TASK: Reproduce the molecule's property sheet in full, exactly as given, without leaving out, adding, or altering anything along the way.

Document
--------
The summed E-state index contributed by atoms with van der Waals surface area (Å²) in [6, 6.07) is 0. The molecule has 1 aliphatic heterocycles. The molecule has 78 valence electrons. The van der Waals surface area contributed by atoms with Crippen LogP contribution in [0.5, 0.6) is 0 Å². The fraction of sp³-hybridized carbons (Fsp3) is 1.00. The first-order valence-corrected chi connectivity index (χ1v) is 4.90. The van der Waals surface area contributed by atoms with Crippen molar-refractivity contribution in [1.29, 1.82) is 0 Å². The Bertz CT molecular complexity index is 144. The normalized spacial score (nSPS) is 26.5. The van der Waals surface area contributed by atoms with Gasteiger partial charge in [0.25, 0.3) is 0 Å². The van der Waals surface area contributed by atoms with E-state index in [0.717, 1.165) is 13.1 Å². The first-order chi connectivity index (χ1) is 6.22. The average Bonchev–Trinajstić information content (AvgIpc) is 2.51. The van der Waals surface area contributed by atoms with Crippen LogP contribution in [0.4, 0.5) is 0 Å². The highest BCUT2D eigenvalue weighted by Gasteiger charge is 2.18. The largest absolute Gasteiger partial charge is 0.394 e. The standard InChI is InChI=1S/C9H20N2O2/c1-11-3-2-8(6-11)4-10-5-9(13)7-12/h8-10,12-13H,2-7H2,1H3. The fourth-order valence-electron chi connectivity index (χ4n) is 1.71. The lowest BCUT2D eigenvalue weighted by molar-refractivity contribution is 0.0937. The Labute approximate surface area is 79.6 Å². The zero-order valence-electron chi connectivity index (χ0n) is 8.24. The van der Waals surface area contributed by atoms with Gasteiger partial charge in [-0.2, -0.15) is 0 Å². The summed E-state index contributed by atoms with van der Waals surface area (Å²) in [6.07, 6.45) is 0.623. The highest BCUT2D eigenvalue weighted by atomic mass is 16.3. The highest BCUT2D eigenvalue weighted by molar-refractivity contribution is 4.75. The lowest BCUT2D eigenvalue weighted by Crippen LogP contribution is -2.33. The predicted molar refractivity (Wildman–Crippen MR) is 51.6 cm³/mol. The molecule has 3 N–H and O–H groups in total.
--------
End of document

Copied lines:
The summed E-state index contributed by atoms with van der Waals surface area (Å²) in [6, 6.07) is 0. The molecule has 1 aliphatic heterocycles. The molecule has 78 valence electrons. The van der Waals surface area contributed by atoms with Crippen LogP contribution in [0.5, 0.6) is 0 Å². The fraction of sp³-hybridized carbons (Fsp3) is 1.00. The first-order valence-corrected chi connectivity index (χ1v) is 4.90. The van der Waals surface area contributed by atoms with Crippen molar-refractivity contribution in [1.29, 1.82) is 0 Å². The Bertz CT molecular complexity index is 144. The normalized spacial score (nSPS) is 26.5. The van der Waals surface area contributed by atoms with Gasteiger partial charge in [0.25, 0.3) is 0 Å². The van der Waals surface area contributed by atoms with E-state index in [0.717, 1.165) is 13.1 Å². The first-order chi connectivity index (χ1) is 6.22. The average Bonchev–Trinajstić information content (AvgIpc) is 2.51. The van der Waals surface area contributed by atoms with Crippen LogP contribution in [0.4, 0.5) is 0 Å². The highest BCUT2D eigenvalue weighted by Gasteiger charge is 2.18. The largest absolute Gasteiger partial charge is 0.394 e. The standard InChI is InChI=1S/C9H20N2O2/c1-11-3-2-8(6-11)4-10-5-9(13)7-12/h8-10,12-13H,2-7H2,1H3. The fourth-order valence-electron chi connectivity index (χ4n) is 1.71. The lowest BCUT2D eigenvalue weighted by molar-refractivity contribution is 0.0937. The Labute approximate surface area is 79.6 Å². The zero-order valence-electron chi connectivity index (χ0n) is 8.24. The van der Waals surface area contributed by atoms with Gasteiger partial charge in [-0.2, -0.15) is 0 Å². The summed E-state index contributed by atoms with van der Waals surface area (Å²) in [6.07, 6.45) is 0.623. The highest BCUT2D eigenvalue weighted by atomic mass is 16.3. The highest BCUT2D eigenvalue weighted by molar-refractivity contribution is 4.75. The lowest BCUT2D eigenvalue weighted by Crippen LogP contribution is -2.33. The predicted molar refractivity (Wildman–Crippen MR) is 51.6 cm³/mol. The molecule has 3 N–H and O–H groups in total.